Six days of extra paid leave for non-smokers? A Tokyo-based marketing firm is testing the system amid non-smokers' dissatisfaction with their co-workers' smoke breaks, amid work-style reform trends nationwide.
The system was introduced by the roughly 120 employee Piala Inc. in September of this year. The idea came from an opinion dropped in the company suggestion box in July: "Smoking breaks are a problem."
Piala itself is located on the 29th floor of an office building in Shibuya Ward with no smoking rooms. Smokers in the office have to travel down to the first basement floor to have a cigarette, and the company reportedly loses 10 to 15 minutes of work time each time an employee takes a smoke break. On top of that, roughly 35 percent of the staff smokes, easily adding up to dissatisfaction among the non-smokers.
That's why Piala introduced the "sumokyu" (non-smoker holiday) system to give up to six days of paid leave per year to non-smokers. The conditions for the holidays are a self-report that an employee has not smoked within the last year, and as of Oct. 26, 31 employees have received the vacation time. Since the system was introduced, four workers also quit smoking.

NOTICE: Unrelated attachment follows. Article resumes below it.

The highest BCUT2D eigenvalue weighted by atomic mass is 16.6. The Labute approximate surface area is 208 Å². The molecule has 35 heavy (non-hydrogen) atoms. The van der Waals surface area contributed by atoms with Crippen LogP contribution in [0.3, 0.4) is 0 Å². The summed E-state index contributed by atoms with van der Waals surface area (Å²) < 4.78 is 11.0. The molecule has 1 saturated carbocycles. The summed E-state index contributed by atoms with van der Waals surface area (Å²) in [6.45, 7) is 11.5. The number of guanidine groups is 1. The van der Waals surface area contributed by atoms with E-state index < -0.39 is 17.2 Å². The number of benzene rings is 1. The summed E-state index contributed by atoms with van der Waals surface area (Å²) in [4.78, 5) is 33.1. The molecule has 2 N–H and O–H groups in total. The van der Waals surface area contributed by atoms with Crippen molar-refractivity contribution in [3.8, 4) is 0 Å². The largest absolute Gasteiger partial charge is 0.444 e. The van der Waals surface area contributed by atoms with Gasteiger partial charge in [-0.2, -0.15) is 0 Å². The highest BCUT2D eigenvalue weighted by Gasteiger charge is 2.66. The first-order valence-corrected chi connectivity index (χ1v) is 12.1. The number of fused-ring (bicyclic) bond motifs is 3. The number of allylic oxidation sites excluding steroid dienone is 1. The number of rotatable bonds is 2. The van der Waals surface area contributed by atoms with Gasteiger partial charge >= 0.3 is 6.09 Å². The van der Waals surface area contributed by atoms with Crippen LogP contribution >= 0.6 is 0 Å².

The system is not seen as pushing employees to quit smoking, but instead welcomed by smokers as a system to give rewards to non-smokers. Koki Ichimura, 25, goes to have a cigarette about three to four times a day, which takes roughly 10 minutes each time, round trip.
"There are times where we talk with superiors and decide things, so the smoking room is effective for business. But especially when I was in my first and second year working for the company, I used to feel ashamed and found it difficult to go," he said. "I think the 'sumokyu' is a good system to decrease the inequality felt by non-smokers."
"'Sumokyu' is a novel system," said lawyer Yoshio Isayama, author of such titles as "Kenenken o kangaeru" (Thinking about the rights of non-smokers). While many companies consider smoking breaks a problem, it's rare for any to offer paid leave like Piala.
"For companies with a large number of smokers, businesses aren't just looking at a loss of working hours, but also the possibility of dealing with a large number of unhealthy employees in the long run," Isayama said. "I would like more people to understand the effect smoking could have on productivity."